Wind turbines pose a threat to Bald Eagles

Posted 28 June 2016 at 12:00 am


Bald Eagles are exciting to see and appropriate to celebrate as July 4th nears. Along the lake in Yates there have been juveniles as well as adult birds seen. There was just one pair of nesting Bald Eagles in New York State in the 1970’s, now it has become more common to see a Bald Eagle soaring over our beautiful landscape. The species survived and is thriving.

Doug Domedion has written several times this year in the Lake Country Pennysaver about the growing presence of the eagles and describes nests at the Iroquois National Wildlife Refuge and the discovery of new nests.

Industrial wind turbines have had permission to kill eagles from the federal government, called a “take.” The administration is revising a U.S. Fish and Wildlife Service rule that allows industrial wind companies to operate their turbines and sanctions up to 4,200 bald eagle deaths and injuries per year without a penalty.

They also propose a change for the killing of golden eagles, based on efforts the companies take in that case to minimize the losses. The current law states that industries can apply for a “take” permit that would essentially give permission for them to incidentally kill a certain number of eagles in the operation of their business. The permit can be given for a time period of up to 5 years.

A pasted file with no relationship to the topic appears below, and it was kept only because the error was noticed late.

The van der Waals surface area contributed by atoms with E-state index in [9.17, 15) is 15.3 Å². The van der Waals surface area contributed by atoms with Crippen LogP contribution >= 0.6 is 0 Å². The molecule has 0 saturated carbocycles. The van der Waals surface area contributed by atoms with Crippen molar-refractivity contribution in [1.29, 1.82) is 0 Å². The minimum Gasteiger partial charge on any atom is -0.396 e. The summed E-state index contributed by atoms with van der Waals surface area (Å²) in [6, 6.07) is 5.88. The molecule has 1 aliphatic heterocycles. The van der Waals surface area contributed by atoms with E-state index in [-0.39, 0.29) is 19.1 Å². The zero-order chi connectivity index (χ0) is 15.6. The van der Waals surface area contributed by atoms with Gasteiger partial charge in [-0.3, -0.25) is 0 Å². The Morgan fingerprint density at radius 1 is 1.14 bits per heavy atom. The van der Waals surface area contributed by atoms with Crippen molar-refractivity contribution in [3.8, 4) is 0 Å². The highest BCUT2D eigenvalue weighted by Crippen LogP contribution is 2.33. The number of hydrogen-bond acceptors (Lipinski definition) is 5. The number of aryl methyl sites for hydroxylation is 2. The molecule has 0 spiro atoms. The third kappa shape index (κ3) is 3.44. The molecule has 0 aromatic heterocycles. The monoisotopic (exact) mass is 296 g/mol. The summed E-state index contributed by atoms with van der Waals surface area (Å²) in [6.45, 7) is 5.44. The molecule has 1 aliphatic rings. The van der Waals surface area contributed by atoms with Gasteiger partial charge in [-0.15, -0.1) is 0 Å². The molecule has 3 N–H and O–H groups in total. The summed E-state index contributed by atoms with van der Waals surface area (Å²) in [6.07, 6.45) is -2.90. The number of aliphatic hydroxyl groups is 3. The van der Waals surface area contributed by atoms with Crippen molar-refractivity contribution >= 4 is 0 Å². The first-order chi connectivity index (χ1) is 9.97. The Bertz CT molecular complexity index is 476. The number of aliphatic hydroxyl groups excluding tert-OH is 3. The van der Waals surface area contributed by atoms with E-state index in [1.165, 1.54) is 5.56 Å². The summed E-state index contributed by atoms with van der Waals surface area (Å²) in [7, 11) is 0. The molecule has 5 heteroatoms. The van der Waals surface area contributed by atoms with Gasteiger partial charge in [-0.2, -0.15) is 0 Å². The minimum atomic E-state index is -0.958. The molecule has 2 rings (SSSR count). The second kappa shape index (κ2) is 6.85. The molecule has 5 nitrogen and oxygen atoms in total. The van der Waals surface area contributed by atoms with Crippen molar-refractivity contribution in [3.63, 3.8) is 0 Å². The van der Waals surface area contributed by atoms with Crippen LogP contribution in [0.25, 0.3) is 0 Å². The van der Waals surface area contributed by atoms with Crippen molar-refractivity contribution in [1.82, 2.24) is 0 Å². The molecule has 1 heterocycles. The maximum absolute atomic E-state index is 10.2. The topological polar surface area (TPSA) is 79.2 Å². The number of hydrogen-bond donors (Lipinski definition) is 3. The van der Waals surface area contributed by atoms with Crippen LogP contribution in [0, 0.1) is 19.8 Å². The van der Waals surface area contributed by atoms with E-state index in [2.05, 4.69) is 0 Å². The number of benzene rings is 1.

One of the problems with the current law is that it is voluntary and so wind corporations are not applying for it. The government agencies have limited resources to go after industries that kill eagles. In this situation it is unlikely that wind industry employees would ever volunteer numbers about how many eagles they are killing each year in the operation of the wind turbines.

The US Fish and Wildlife Service revised rule will offer a special option for wind corporations to incidentally kill more eagles and to do so for up to 30 years instead of 5.

The director of Fish and Wildlife is quoted as saying the proposal will “provide a path forward” and is “a great tool to work with to further the conservation of two iconic species.” There are now three proposed industrial wind turbine sites in the area: along the lakeshore in Yates and Somerset, in Alabama and in Barre.

As we prepare to celebrate our nation’s birthday, let the U.S. Fish and Wildlife Service know your thoughts regarding these proposed revisions to the bald and golden eagle regulations, which it administers under the Bald and Golden Eagle Protection Act (Eagle Act).

There is an open comment period through July 5th. Here is the link: Eagle Permits: Revisions to Regulations for Eagle Incidental Take and Take of Eagle Nests. On the right hand side of the page you will see a “Comment Now” button or scroll down and use the listed address to mail your comments. Help protect our nation’s symbol of freedom, the Bald Eagle.

Georgette Stockman
Town of Yates